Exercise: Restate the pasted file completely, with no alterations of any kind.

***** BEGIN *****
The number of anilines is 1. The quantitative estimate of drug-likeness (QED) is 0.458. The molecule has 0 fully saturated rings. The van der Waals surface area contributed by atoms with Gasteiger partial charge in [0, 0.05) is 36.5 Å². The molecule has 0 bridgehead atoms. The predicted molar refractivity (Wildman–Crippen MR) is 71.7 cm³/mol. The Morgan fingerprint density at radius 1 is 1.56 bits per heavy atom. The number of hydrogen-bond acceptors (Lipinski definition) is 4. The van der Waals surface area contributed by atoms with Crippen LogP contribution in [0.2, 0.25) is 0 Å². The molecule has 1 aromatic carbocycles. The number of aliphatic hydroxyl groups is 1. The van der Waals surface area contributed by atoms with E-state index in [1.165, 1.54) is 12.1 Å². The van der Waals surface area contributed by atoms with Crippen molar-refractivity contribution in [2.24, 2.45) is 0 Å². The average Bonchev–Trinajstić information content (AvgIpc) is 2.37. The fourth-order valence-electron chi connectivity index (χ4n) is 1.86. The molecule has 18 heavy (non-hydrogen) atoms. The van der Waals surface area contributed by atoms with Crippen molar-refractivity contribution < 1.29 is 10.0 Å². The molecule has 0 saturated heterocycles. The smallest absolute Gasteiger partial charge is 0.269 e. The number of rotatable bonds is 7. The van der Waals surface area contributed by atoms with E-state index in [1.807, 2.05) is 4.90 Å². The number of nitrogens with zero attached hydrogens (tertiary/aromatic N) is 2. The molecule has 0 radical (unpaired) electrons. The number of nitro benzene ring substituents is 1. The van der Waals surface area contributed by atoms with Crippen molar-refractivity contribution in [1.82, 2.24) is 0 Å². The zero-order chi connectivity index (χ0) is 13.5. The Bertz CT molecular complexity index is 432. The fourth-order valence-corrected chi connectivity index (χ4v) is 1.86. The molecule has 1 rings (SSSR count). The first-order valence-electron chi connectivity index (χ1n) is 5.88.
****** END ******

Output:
The number of anilines is 1. The quantitative estimate of drug-likeness (QED) is 0.458. The molecule has 0 fully saturated rings. The van der Waals surface area contributed by atoms with Gasteiger partial charge in [0, 0.05) is 36.5 Å². The molecule has 0 bridgehead atoms. The predicted molar refractivity (Wildman–Crippen MR) is 71.7 cm³/mol. The Morgan fingerprint density at radius 1 is 1.56 bits per heavy atom. The number of hydrogen-bond acceptors (Lipinski definition) is 4. The van der Waals surface area contributed by atoms with Crippen LogP contribution in [0.2, 0.25) is 0 Å². The molecule has 1 aromatic carbocycles. The number of aliphatic hydroxyl groups is 1. The van der Waals surface area contributed by atoms with E-state index in [1.165, 1.54) is 12.1 Å². The van der Waals surface area contributed by atoms with Crippen molar-refractivity contribution in [2.24, 2.45) is 0 Å². The average Bonchev–Trinajstić information content (AvgIpc) is 2.37. The fourth-order valence-electron chi connectivity index (χ4n) is 1.86. The molecule has 18 heavy (non-hydrogen) atoms. The van der Waals surface area contributed by atoms with Crippen molar-refractivity contribution < 1.29 is 10.0 Å². The molecule has 0 saturated heterocycles. The smallest absolute Gasteiger partial charge is 0.269 e. The number of rotatable bonds is 7. The van der Waals surface area contributed by atoms with E-state index in [1.807, 2.05) is 4.90 Å². The number of nitrogens with zero attached hydrogens (tertiary/aromatic N) is 2. The molecule has 0 radical (unpaired) electrons. The number of nitro benzene ring substituents is 1. The van der Waals surface area contributed by atoms with Crippen molar-refractivity contribution in [1.82, 2.24) is 0 Å². The zero-order chi connectivity index (χ0) is 13.5. The Bertz CT molecular complexity index is 432. The fourth-order valence-corrected chi connectivity index (χ4v) is 1.86. The molecule has 1 rings (SSSR count). The first-order valence-electron chi connectivity index (χ1n) is 5.88.